Stitching Life Back Together
Following a difficult divorce, Mary Njapau fell into a deep depression. The mother of four knew she needed to take some time to regain her balance, so she left her children with her younger sister and went to live with her brother in the Lusaka township of Matero.
While in Lusaka, Mary partnered with a friend who owned a tailoring business in the local market. He taught Mary how to design and make clothes of all styles, and Mary became convinced that, in not much time at all, her dream of reuniting with her children would come to pass. Unfortunately for Mary, her partner received an offer to move to a larger and better located shop, so their partnership dissolved, however the man left the shop to Mary, and her dreams of reuniting her family still seemed imminent.
But life has a way of interfering with dreams, and Mary, who’d left her brother’s home because of some family issues, soon found that her small capital base wasn’t enough to afford to pay both housing and shop rental fees. Mary had no choice but to move into a smaller shop where rentals were cheaper.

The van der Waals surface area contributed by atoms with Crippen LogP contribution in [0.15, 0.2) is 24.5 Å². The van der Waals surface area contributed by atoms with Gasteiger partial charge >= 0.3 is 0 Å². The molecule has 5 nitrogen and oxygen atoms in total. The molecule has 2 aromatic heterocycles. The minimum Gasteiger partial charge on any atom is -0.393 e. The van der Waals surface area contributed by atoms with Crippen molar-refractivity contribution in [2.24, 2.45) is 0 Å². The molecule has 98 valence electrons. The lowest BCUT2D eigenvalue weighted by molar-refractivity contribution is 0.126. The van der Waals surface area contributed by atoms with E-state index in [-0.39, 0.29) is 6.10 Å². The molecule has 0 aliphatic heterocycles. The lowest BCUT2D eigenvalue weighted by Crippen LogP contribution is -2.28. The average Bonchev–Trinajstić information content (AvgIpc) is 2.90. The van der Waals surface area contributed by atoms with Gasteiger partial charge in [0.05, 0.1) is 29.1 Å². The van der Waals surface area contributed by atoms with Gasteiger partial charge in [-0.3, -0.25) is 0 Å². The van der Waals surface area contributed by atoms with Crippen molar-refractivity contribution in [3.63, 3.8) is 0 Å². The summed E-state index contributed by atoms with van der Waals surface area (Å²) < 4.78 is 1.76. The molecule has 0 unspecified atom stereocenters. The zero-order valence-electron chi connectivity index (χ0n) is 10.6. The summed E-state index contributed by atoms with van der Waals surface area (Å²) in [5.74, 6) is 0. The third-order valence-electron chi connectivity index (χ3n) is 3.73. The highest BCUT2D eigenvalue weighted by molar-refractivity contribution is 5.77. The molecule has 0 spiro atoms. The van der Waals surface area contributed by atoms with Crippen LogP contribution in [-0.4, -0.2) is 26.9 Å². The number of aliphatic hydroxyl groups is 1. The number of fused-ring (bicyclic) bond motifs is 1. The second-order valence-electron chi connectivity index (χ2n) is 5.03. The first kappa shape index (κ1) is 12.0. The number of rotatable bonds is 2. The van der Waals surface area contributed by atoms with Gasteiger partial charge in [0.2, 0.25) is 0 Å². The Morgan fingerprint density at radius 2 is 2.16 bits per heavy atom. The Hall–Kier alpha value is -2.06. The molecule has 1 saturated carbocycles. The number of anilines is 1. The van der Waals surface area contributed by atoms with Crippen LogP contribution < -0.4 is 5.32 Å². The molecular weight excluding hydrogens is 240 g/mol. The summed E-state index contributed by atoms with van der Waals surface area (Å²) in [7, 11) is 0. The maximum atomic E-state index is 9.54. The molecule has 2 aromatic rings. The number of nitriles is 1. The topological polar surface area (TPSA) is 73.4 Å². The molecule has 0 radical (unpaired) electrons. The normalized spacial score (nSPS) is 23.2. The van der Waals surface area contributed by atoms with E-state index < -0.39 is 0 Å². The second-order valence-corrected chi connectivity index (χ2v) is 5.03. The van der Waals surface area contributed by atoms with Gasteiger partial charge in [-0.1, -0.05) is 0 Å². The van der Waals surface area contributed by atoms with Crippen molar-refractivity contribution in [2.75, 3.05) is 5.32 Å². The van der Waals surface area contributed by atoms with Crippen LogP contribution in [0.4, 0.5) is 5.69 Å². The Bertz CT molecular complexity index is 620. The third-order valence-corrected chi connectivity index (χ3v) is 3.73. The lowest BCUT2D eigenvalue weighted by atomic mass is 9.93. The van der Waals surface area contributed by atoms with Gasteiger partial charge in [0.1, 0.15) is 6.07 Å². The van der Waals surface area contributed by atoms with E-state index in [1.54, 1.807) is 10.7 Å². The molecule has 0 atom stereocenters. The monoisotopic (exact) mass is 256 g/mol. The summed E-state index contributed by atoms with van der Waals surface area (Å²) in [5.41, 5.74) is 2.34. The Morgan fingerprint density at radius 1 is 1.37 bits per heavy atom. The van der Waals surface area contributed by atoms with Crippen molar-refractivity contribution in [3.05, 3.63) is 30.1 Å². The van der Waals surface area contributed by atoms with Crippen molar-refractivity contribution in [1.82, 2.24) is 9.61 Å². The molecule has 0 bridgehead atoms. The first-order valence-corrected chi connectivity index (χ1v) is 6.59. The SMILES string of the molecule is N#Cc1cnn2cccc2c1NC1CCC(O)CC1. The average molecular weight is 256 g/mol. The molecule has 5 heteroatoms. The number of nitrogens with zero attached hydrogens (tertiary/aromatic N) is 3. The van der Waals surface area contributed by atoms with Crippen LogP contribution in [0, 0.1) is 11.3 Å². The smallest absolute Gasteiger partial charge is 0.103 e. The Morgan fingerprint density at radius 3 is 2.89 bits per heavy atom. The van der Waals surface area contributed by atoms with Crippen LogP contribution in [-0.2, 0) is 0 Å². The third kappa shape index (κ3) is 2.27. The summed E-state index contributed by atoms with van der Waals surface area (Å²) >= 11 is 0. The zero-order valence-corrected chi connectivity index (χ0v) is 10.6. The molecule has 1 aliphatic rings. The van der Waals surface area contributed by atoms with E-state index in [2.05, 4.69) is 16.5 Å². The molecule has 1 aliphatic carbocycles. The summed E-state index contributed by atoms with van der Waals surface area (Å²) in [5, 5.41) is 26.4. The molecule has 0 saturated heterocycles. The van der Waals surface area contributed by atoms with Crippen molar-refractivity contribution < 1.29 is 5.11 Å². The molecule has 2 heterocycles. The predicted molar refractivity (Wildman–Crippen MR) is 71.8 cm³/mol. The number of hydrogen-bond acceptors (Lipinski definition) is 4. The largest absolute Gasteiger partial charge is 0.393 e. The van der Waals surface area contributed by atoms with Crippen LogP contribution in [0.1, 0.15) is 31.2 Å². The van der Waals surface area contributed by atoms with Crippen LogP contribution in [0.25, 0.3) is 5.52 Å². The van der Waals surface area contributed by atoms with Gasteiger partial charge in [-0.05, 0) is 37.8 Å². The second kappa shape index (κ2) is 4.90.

Fortunately, Mary says, it was at that time that she passed by the FINCA office in Matero and spoke with a credit officer, who suggested that she help start a village bank. Mary and some other women who ran small shops in the market banded together, and Mary took out her first FINCA loan, which allowed her to purchase enough material to keep her tailoring business going. Very shortly thereafter, Mary was approached by a local school that needed a large order of uniforms filled. She gladly accepted the order, and made, what she calls, a substantial amount of money. This order made it possible for Mary to bring her children to live with her, which was like her dream finally coming true.
Mary’s business has continued to expand, and she now boasts of owning five sewing machines, one of which is electric. The added income has made it possible for Mary to provide a comfortable home for her children. And, always the dreamer, Mary is currently building a new shop where she’ll sell fabric.